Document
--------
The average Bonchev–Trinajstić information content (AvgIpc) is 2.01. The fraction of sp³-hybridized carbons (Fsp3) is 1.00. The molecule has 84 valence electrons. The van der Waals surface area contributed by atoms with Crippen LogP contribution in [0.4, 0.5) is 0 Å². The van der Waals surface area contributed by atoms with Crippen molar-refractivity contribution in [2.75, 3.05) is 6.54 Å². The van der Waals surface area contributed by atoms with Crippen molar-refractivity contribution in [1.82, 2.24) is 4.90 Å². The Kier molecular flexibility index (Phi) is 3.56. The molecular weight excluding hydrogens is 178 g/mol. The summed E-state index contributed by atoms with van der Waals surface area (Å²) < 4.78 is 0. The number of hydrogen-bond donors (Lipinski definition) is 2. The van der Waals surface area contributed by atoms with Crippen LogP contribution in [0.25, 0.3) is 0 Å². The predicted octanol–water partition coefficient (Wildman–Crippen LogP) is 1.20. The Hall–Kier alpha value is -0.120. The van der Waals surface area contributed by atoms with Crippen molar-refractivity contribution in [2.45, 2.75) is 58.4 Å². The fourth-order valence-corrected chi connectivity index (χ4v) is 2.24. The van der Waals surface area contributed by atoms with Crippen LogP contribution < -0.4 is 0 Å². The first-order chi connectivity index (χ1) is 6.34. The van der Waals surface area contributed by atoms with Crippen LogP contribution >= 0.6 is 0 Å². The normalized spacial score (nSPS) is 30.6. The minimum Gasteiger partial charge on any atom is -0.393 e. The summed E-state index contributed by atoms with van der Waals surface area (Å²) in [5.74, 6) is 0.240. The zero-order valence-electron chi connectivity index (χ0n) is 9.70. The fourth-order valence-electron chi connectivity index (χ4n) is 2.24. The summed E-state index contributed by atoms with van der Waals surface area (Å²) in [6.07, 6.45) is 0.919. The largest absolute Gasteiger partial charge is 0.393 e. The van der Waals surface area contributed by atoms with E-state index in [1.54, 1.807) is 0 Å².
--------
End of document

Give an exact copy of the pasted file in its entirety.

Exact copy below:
The average Bonchev–Trinajstić information content (AvgIpc) is 2.01. The fraction of sp³-hybridized carbons (Fsp3) is 1.00. The molecule has 84 valence electrons. The van der Waals surface area contributed by atoms with Crippen LogP contribution in [0.4, 0.5) is 0 Å². The van der Waals surface area contributed by atoms with Crippen molar-refractivity contribution in [2.75, 3.05) is 6.54 Å². The van der Waals surface area contributed by atoms with Crippen molar-refractivity contribution in [1.82, 2.24) is 4.90 Å². The Kier molecular flexibility index (Phi) is 3.56. The molecular weight excluding hydrogens is 178 g/mol. The summed E-state index contributed by atoms with van der Waals surface area (Å²) < 4.78 is 0. The number of hydrogen-bond donors (Lipinski definition) is 2. The van der Waals surface area contributed by atoms with Crippen LogP contribution in [0.25, 0.3) is 0 Å². The predicted octanol–water partition coefficient (Wildman–Crippen LogP) is 1.20. The Hall–Kier alpha value is -0.120. The van der Waals surface area contributed by atoms with Crippen molar-refractivity contribution in [2.45, 2.75) is 58.4 Å². The fourth-order valence-corrected chi connectivity index (χ4v) is 2.24. The van der Waals surface area contributed by atoms with Crippen LogP contribution < -0.4 is 0 Å². The first-order chi connectivity index (χ1) is 6.34. The van der Waals surface area contributed by atoms with Crippen LogP contribution >= 0.6 is 0 Å². The normalized spacial score (nSPS) is 30.6. The minimum Gasteiger partial charge on any atom is -0.393 e. The summed E-state index contributed by atoms with van der Waals surface area (Å²) in [5.74, 6) is 0.240. The zero-order valence-electron chi connectivity index (χ0n) is 9.70. The fourth-order valence-electron chi connectivity index (χ4n) is 2.24. The summed E-state index contributed by atoms with van der Waals surface area (Å²) in [6.07, 6.45) is 0.919. The largest absolute Gasteiger partial charge is 0.393 e. The van der Waals surface area contributed by atoms with E-state index in [1.54, 1.807) is 0 Å².